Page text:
US 3993542 A
The present invention relates to the field of fused-salt nuclear reactors and its object is the extraction of the gases produced in the course of operation of these reactors.
The process according to the invention consists in placing into position a piece of material permeable for gases and impermeable for the used fused salts, for instance, a piece of graphite, in such a way that part of the surface of this piece is in contact with the circuit of the radioactive salts and another part connected to a gas suction device.
The piece could also be scavenged in its mass by a flow of inert gas.
Application is contemplated in reactors using a mixture of lithium fluoride, beryllium fluoride, and uranium and/or thorium fluoride.
1. A process for the extraction of gases produced during the operation of a fused-salt nuclear reactor comprising placement of a material which is gas permeable and fused-salt impermeable in the fused-salt circuit of the reactor so that one part of its surface is in contact with the salt mixture to be degased, applying suction to another part of its surface and carrying the gas to a collection system.
2. Apparatus for the extraction of gases produced during the operation of a fused-salt nuclear reactor comprising a container in the fused-salt circuit of the reactor, a piece of porous gas permeable and fused-salt impermeable material in said container, at least part of the surface of said piece of material being in contact with the salt mixture to be degased, suction means connected to another part of the surface of said piece, and collection means to receive the gases passed thereto by said suction means.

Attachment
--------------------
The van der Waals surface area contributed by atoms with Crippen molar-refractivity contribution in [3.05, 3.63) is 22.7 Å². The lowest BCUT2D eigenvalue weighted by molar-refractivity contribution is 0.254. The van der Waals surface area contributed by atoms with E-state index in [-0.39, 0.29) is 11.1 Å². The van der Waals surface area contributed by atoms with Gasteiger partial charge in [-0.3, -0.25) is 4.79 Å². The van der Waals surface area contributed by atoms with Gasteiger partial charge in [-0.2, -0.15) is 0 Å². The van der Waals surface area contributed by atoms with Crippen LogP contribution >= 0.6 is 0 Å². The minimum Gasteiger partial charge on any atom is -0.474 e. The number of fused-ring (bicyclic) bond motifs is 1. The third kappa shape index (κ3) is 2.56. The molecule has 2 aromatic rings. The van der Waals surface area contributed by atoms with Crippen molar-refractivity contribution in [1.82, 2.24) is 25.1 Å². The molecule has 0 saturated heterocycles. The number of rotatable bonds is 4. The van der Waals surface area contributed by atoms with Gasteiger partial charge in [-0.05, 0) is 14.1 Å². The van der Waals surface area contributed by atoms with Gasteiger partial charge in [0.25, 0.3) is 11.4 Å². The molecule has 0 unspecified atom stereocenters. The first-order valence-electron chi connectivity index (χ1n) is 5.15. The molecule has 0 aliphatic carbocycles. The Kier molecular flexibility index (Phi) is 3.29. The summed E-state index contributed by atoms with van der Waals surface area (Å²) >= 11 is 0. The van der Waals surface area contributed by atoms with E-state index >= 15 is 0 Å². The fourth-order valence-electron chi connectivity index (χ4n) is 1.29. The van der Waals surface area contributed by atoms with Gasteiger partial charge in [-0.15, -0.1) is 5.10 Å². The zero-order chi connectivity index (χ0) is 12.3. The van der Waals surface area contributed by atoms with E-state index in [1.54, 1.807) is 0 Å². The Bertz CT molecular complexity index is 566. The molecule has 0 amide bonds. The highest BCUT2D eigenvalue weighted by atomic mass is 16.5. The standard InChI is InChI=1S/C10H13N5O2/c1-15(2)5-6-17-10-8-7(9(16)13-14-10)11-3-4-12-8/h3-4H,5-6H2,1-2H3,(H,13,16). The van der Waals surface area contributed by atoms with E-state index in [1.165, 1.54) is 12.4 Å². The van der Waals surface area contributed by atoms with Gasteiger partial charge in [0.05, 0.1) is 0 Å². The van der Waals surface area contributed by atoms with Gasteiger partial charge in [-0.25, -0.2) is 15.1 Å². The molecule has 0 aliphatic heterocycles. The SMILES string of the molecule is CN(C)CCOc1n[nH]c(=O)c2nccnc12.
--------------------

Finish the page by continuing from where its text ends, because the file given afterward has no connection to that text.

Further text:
3. Apparatus as set forth in claim 2 wherein said piece of porous material is formed of graphite which will not be wetted by the salts due to the superficial tension of the liquid, the largest pores of said piece having a smaller diameter than required for fused salt penetration during reactor operation.
4. Apparatus as set forth in claim 3 wherein the salts are a mixture of lithium fluoride, beryllium fluoride, and thorium and/or uranium fluoride, and wherein the maximum pore radius of the graphite piece is inversely proportional to the absolute pressure in the fused salts at the level of the graphite piece so that if the absolute pressure is 2 bars, the radius will be 1.5 microns, and if the pressure is 12 bars, the radius will be 0.2 microns.
5. Apparatus as defined in claim 2 and further including a supply of inert gas means connecting said supply of inert gas to another part of the surface of said porous piece, so that a flow of said inert gas passes through said piece.
6. Apparatus as set forth in claim 5 wherein said inert gas is helium.
7. Apparatus as set forth in claim 2 wherein said piece of porous material constitutes all or part of the moderator of the nuclear reactor.
8. Apparatus as set forth in claim 2 wherein the piece of porous material is located at a point in the fused-salt circuit between the reactor core and a heat exchanger associated with said reactor.
9. Apparatus as defined in claim 2 wherein said piece of porous material is in the form of a grill or screen and the flow of the fused salts passes therethrough.
10. Apparatus as set forth in claim 2 wherein said piece of porous material constitutes all or part of the heat exchanger associated with the reactor.